Teachers should not see the curriculum reforms as being simply about de-cluttering the current overcrowded curriculum or creating a brand new set of tick-lists, they were warned last week.
Instead, they need to focus on how they can use the reforms to bring about "transformational change" and develop young people's minds for the challenges they will face in the 21st century.
Keir Bloomer, chair of the Tapestry Partnership organisation and chief executive of Clackmannanshire Council, told an audience of over 1,000 teachers in Glasgow that the purposes of education identified in the new Scottish curriculum had close parallels with the latest thinking of international educationists.
Professor Howard Gardner, best known for his work on multiple intelligences, gave the world premiere of his latest thesis on The Five Minds for the Future at the same conference, organised by the Tapestry Partnership (TESS, September 1).
He outlined his latest theorem that, to meet the challenges of globalisation, technology and conflict, the current generation of learners will need to develop five minds.
These are:disciplined (so that they acquire a real mastery of one or more disciplines); synthesised (so that they are able to weigh up the huge amounts of information available, and sift it to assess what is of value); creative (so that they can think "out of the box" and be innovative); respectful (a notion which goes beyond mere tolerance, but which will be necessary in such a diverse world); and ethical (which involves a preparedness to act ethically for the greater good of others, even where that may go against one's self-interest).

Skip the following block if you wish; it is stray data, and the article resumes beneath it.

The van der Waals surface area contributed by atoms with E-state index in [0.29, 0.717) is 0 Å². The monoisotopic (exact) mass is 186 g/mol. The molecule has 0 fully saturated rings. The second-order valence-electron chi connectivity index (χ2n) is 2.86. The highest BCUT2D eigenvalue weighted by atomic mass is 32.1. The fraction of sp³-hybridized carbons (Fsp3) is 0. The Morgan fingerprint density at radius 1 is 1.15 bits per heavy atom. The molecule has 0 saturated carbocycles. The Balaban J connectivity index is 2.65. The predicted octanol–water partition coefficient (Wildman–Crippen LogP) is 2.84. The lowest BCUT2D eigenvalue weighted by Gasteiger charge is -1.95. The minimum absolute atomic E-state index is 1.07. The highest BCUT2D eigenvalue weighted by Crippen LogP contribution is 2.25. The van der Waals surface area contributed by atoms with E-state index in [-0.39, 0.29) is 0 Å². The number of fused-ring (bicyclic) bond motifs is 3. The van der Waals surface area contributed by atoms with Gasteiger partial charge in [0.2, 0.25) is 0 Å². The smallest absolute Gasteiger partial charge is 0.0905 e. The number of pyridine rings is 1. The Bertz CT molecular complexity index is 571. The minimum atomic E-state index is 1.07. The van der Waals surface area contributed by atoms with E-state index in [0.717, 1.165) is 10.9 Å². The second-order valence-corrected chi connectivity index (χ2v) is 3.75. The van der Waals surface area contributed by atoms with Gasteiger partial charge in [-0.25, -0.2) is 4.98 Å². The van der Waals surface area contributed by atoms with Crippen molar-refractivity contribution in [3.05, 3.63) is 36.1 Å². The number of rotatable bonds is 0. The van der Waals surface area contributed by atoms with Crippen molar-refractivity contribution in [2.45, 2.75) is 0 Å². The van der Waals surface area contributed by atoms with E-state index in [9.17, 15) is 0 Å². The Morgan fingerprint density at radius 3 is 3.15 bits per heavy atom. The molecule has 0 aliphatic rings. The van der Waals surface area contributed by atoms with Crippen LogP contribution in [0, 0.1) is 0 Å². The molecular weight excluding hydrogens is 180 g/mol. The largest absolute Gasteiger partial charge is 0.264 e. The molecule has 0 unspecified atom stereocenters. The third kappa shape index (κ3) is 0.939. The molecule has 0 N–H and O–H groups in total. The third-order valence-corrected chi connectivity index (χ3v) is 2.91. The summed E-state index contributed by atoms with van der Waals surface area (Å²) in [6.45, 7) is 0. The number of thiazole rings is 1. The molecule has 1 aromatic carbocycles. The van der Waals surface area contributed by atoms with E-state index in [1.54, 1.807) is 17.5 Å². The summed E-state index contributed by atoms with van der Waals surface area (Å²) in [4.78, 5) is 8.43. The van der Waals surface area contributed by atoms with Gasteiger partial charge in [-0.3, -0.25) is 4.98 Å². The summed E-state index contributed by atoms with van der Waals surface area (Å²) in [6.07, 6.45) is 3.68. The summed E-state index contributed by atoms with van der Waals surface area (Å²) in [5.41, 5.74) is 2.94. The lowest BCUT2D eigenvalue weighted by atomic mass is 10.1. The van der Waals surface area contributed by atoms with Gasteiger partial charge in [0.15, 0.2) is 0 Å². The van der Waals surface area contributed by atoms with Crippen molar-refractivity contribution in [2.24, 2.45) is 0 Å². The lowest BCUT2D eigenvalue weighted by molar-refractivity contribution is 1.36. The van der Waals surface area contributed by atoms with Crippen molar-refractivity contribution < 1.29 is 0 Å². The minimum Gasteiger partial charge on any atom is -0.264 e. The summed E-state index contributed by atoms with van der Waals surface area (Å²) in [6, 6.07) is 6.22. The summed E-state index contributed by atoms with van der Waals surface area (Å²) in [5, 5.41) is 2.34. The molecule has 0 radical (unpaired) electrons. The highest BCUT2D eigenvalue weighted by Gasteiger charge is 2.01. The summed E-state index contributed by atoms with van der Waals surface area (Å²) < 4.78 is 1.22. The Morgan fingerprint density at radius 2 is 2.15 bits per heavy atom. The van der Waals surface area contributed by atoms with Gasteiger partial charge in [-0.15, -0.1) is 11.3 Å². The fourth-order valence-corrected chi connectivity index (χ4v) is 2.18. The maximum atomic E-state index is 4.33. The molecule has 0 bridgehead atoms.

Mr Bloomer poked scorn at Chris Woodhead, the former head of Ofsted, for his championship of assessment and testing, saying: "In times of change and uncertainty, there are always people who will find security in a futile attempt to cling to the familiar."
Teachers' jobs, Mr Bloomer said, were to "educate young people for their future -not our past".
In an age of lifelong learning, the most important duties of schools were to give people the skills to continue learning beyond school and the motivation to do so - not to try and give all the skills that would see them through to later life.
The biggest challenge facing teachers was to be sufficiently creative to give their pupils the skills to meet future challenges.
In relation to Professor Gardner's "respectful" and "ethical" minds, Mr Bloomer drew parallels with the new emphasis on citizenship in A Curriculum for Excellence (ACfE). That meant, he said, that schools would have to do more than just involve pupils in school councils which tended to follow the traditional parliamentary models. Instead, they had to challenge young people about how they could effect change in local and global concerns.
The current curricular design also needed to change to offer challenge and enjoyment, and relevance - these areas were key to motivation, and motivation was itself key to lifelong learning and the engagement of the one in six pupils who leave school without having received any real benefit from it.
The new curriculum also had to be built round a clear set of values - and again, here, Mr Bloomer drew parallels with Professor Gardner's theorem of "respectful" and "ethical" minds.